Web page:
Australian Authorities Have Ordered Clearview AI to Delete All Facial Recognition Data Belonging to Its Citizens

John Paczkowski, Buzzfeed News:

Australia’s national privacy regulator has ordered controversial facial recognition company Clearview AI to destroy all images and facial templates belonging to individuals living in Australia, following a BuzzFeed News investigation.

On Wednesday, the Office of the Australian Information Commissioner (OAIC) said Clearview had violated Australians’ privacy by scraping their biometric information from the web and disclosing it via a facial recognition tool built on a vast database of photos scraped from Facebook, Instagram, LinkedIn, and other websites.

This sounds great, but it faces some of the same problems as removing Canadian faces. Does Clearview know which faces in its collection are Australian? In the Commissioner’s determination, Clearview told the office that it, in the words of the Commissioner, “collects images without regard to geography or source”. Presumably, it can tie some photos to people living in Australia. But does it reliably retain information about, say, an Australian living abroad? It seems like one of those edge cases that could affect about a million people.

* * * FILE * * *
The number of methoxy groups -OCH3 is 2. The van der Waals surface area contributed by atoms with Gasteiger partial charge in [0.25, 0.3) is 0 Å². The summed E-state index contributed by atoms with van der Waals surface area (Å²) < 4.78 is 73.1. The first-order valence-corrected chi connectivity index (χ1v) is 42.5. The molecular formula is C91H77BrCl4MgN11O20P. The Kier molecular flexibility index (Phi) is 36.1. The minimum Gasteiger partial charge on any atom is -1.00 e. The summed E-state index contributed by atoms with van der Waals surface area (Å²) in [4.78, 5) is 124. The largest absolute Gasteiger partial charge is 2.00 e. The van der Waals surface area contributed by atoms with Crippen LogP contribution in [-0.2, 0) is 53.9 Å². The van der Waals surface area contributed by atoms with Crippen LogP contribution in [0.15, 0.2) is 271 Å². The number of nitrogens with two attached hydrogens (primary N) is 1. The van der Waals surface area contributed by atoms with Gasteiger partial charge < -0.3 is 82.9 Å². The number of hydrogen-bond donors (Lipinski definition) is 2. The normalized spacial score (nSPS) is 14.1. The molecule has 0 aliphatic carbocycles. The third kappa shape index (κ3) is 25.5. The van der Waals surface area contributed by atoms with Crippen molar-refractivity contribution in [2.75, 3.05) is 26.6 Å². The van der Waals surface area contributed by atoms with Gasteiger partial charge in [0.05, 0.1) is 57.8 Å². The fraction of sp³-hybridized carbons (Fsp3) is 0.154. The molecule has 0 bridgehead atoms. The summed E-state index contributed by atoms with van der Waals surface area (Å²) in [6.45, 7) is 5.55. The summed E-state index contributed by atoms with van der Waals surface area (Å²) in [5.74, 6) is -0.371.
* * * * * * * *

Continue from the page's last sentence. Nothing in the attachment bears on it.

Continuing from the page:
Also, in that determination, I found it telling that Clearview “repeatedly asserted that it is not subject to the Privacy Act” largely because it is a company based in the U.S. and, under U.S. law, it is arguing its collection of biometric information from published images is legal. The U.S. is like a tax haven but for privacy abuses. (And taxes too.)